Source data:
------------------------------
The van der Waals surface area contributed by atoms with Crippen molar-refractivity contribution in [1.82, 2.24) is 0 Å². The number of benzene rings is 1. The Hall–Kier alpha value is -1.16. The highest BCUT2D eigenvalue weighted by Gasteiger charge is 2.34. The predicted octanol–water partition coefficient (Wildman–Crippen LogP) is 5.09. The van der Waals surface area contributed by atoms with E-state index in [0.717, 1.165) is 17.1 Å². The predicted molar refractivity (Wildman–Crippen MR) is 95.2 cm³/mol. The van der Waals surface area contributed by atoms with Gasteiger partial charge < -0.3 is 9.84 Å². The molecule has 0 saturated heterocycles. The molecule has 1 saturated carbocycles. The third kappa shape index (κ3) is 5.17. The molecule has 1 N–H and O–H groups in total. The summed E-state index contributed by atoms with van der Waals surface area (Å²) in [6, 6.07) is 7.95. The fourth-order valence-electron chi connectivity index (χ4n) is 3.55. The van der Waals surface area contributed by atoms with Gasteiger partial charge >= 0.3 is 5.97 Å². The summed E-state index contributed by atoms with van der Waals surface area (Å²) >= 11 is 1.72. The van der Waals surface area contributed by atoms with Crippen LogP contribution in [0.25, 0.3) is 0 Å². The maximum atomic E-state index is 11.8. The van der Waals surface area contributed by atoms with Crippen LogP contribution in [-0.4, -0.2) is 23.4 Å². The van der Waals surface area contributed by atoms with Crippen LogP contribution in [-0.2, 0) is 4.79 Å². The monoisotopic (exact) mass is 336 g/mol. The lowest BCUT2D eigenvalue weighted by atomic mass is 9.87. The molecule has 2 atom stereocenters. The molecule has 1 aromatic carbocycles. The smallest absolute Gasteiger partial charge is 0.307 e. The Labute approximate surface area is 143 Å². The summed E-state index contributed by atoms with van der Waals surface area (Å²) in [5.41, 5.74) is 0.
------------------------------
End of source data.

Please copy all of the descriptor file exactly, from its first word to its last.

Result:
The van der Waals surface area contributed by atoms with Crippen molar-refractivity contribution in [1.82, 2.24) is 0 Å². The number of benzene rings is 1. The Hall–Kier alpha value is -1.16. The highest BCUT2D eigenvalue weighted by Gasteiger charge is 2.34. The predicted octanol–water partition coefficient (Wildman–Crippen LogP) is 5.09. The van der Waals surface area contributed by atoms with E-state index in [0.717, 1.165) is 17.1 Å². The predicted molar refractivity (Wildman–Crippen MR) is 95.2 cm³/mol. The van der Waals surface area contributed by atoms with Gasteiger partial charge < -0.3 is 9.84 Å². The molecule has 0 saturated heterocycles. The molecule has 1 saturated carbocycles. The third kappa shape index (κ3) is 5.17. The molecule has 1 N–H and O–H groups in total. The summed E-state index contributed by atoms with van der Waals surface area (Å²) in [6, 6.07) is 7.95. The fourth-order valence-electron chi connectivity index (χ4n) is 3.55. The van der Waals surface area contributed by atoms with Gasteiger partial charge >= 0.3 is 5.97 Å². The summed E-state index contributed by atoms with van der Waals surface area (Å²) >= 11 is 1.72. The van der Waals surface area contributed by atoms with Crippen LogP contribution in [0.25, 0.3) is 0 Å². The maximum atomic E-state index is 11.8. The van der Waals surface area contributed by atoms with Crippen LogP contribution in [-0.4, -0.2) is 23.4 Å². The van der Waals surface area contributed by atoms with Crippen LogP contribution in [-0.2, 0) is 4.79 Å². The monoisotopic (exact) mass is 336 g/mol. The lowest BCUT2D eigenvalue weighted by atomic mass is 9.87. The molecule has 2 atom stereocenters. The molecule has 1 aromatic carbocycles. The smallest absolute Gasteiger partial charge is 0.307 e. The Labute approximate surface area is 143 Å². The summed E-state index contributed by atoms with van der Waals surface area (Å²) in [5.41, 5.74) is 0.